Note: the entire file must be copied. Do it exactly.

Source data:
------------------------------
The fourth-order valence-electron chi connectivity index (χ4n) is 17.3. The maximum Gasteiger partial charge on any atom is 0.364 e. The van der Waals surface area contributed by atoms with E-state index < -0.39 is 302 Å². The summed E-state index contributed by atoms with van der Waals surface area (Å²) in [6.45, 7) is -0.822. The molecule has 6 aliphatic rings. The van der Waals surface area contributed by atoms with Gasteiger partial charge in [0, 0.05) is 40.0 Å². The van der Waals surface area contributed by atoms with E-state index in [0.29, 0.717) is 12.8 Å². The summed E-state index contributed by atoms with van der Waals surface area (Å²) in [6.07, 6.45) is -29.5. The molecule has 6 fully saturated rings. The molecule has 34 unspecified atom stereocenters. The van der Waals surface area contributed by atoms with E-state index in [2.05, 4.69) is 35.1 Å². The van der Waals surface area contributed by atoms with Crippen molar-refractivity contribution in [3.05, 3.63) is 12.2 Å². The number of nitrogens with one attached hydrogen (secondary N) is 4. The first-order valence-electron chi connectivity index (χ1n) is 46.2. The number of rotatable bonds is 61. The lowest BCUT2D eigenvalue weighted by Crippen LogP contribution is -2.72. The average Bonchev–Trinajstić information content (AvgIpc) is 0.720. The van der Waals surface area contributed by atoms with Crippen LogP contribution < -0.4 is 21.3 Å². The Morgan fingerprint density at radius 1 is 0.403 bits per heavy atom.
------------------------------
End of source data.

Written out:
The fourth-order valence-electron chi connectivity index (χ4n) is 17.3. The maximum Gasteiger partial charge on any atom is 0.364 e. The van der Waals surface area contributed by atoms with E-state index < -0.39 is 302 Å². The summed E-state index contributed by atoms with van der Waals surface area (Å²) in [6.45, 7) is -0.822. The molecule has 6 aliphatic rings. The van der Waals surface area contributed by atoms with Gasteiger partial charge in [0, 0.05) is 40.0 Å². The van der Waals surface area contributed by atoms with E-state index in [0.29, 0.717) is 12.8 Å². The summed E-state index contributed by atoms with van der Waals surface area (Å²) in [6.07, 6.45) is -29.5. The molecule has 6 fully saturated rings. The molecule has 34 unspecified atom stereocenters. The van der Waals surface area contributed by atoms with E-state index in [2.05, 4.69) is 35.1 Å². The van der Waals surface area contributed by atoms with Crippen molar-refractivity contribution in [3.05, 3.63) is 12.2 Å². The number of nitrogens with one attached hydrogen (secondary N) is 4. The first-order valence-electron chi connectivity index (χ1n) is 46.2. The number of rotatable bonds is 61. The lowest BCUT2D eigenvalue weighted by Crippen LogP contribution is -2.72. The average Bonchev–Trinajstić information content (AvgIpc) is 0.720. The van der Waals surface area contributed by atoms with Crippen LogP contribution < -0.4 is 21.3 Å². The Morgan fingerprint density at radius 1 is 0.403 bits per heavy atom.